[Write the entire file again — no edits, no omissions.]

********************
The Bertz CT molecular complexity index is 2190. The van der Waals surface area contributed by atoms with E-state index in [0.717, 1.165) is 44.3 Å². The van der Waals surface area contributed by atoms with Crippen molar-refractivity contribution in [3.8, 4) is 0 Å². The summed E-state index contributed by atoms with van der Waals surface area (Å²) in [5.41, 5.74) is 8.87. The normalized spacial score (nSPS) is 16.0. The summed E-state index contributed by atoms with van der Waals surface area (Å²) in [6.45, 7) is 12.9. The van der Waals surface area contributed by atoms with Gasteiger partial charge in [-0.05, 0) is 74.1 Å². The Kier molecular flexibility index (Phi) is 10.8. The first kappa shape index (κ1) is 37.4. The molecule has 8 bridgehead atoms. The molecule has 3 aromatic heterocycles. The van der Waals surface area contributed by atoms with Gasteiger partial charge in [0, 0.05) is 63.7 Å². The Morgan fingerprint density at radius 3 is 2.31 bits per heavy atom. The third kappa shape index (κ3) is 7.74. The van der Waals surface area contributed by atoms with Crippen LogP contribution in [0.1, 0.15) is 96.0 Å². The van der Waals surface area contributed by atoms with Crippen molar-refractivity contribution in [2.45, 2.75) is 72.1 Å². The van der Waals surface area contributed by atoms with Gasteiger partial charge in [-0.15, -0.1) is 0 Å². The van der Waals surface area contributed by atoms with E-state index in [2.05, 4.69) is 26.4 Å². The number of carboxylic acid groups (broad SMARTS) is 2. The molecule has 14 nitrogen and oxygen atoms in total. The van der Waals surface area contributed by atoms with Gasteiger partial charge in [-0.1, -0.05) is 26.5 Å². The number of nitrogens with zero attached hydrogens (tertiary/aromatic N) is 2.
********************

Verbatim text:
The Bertz CT molecular complexity index is 2190. The van der Waals surface area contributed by atoms with E-state index in [0.717, 1.165) is 44.3 Å². The van der Waals surface area contributed by atoms with Crippen molar-refractivity contribution in [3.8, 4) is 0 Å². The summed E-state index contributed by atoms with van der Waals surface area (Å²) in [5.41, 5.74) is 8.87. The normalized spacial score (nSPS) is 16.0. The summed E-state index contributed by atoms with van der Waals surface area (Å²) in [6.45, 7) is 12.9. The van der Waals surface area contributed by atoms with Gasteiger partial charge in [-0.05, 0) is 74.1 Å². The Kier molecular flexibility index (Phi) is 10.8. The first kappa shape index (κ1) is 37.4. The molecule has 8 bridgehead atoms. The molecule has 3 aromatic heterocycles. The van der Waals surface area contributed by atoms with Gasteiger partial charge in [0, 0.05) is 63.7 Å². The Morgan fingerprint density at radius 3 is 2.31 bits per heavy atom. The third kappa shape index (κ3) is 7.74. The van der Waals surface area contributed by atoms with Crippen LogP contribution in [0.1, 0.15) is 96.0 Å². The van der Waals surface area contributed by atoms with Crippen molar-refractivity contribution in [2.45, 2.75) is 72.1 Å². The van der Waals surface area contributed by atoms with Gasteiger partial charge in [-0.15, -0.1) is 0 Å². The van der Waals surface area contributed by atoms with E-state index in [2.05, 4.69) is 26.4 Å². The number of carboxylic acid groups (broad SMARTS) is 2. The molecule has 14 nitrogen and oxygen atoms in total. The van der Waals surface area contributed by atoms with Gasteiger partial charge in [-0.1, -0.05) is 26.5 Å². The number of nitrogens with zero attached hydrogens (tertiary/aromatic N) is 2.